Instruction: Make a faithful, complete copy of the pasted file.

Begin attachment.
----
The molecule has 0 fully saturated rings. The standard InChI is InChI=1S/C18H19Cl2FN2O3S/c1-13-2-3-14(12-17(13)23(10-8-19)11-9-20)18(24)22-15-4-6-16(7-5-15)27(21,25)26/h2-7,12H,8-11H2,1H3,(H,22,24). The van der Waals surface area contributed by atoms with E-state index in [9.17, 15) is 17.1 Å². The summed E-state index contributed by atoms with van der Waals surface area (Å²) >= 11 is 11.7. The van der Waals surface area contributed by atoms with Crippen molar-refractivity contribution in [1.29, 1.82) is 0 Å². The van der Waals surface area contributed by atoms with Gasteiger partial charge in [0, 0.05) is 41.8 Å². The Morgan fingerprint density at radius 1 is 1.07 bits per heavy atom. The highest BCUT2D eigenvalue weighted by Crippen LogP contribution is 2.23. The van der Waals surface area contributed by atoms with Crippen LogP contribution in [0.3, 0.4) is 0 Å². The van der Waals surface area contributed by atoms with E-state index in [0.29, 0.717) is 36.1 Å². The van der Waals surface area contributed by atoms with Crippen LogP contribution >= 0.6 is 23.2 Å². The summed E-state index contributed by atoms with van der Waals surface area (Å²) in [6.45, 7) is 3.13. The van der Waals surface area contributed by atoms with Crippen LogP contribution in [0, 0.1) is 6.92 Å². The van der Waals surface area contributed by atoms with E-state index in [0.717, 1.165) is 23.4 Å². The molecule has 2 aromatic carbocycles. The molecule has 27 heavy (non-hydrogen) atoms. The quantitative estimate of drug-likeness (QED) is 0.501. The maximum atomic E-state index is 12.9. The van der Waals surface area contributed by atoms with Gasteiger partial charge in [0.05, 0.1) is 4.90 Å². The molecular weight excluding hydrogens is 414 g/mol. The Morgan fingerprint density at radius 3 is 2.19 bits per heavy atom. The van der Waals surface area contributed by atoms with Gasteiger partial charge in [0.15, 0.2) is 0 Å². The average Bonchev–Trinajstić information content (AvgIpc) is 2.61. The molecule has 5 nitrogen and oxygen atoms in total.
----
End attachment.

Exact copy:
The molecule has 0 fully saturated rings. The standard InChI is InChI=1S/C18H19Cl2FN2O3S/c1-13-2-3-14(12-17(13)23(10-8-19)11-9-20)18(24)22-15-4-6-16(7-5-15)27(21,25)26/h2-7,12H,8-11H2,1H3,(H,22,24). The van der Waals surface area contributed by atoms with E-state index in [9.17, 15) is 17.1 Å². The summed E-state index contributed by atoms with van der Waals surface area (Å²) >= 11 is 11.7. The van der Waals surface area contributed by atoms with Crippen molar-refractivity contribution in [1.29, 1.82) is 0 Å². The van der Waals surface area contributed by atoms with Gasteiger partial charge in [0, 0.05) is 41.8 Å². The Morgan fingerprint density at radius 1 is 1.07 bits per heavy atom. The highest BCUT2D eigenvalue weighted by Crippen LogP contribution is 2.23. The van der Waals surface area contributed by atoms with Crippen LogP contribution in [0.3, 0.4) is 0 Å². The van der Waals surface area contributed by atoms with E-state index in [0.29, 0.717) is 36.1 Å². The van der Waals surface area contributed by atoms with Crippen LogP contribution >= 0.6 is 23.2 Å². The summed E-state index contributed by atoms with van der Waals surface area (Å²) in [6.45, 7) is 3.13. The van der Waals surface area contributed by atoms with Crippen LogP contribution in [0, 0.1) is 6.92 Å². The van der Waals surface area contributed by atoms with E-state index in [0.717, 1.165) is 23.4 Å². The molecule has 2 aromatic carbocycles. The molecule has 27 heavy (non-hydrogen) atoms. The quantitative estimate of drug-likeness (QED) is 0.501. The maximum atomic E-state index is 12.9. The van der Waals surface area contributed by atoms with Gasteiger partial charge in [0.05, 0.1) is 4.90 Å². The molecular weight excluding hydrogens is 414 g/mol. The Morgan fingerprint density at radius 3 is 2.19 bits per heavy atom. The van der Waals surface area contributed by atoms with Gasteiger partial charge in [0.15, 0.2) is 0 Å². The average Bonchev–Trinajstić information content (AvgIpc) is 2.61. The molecule has 5 nitrogen and oxygen atoms in total.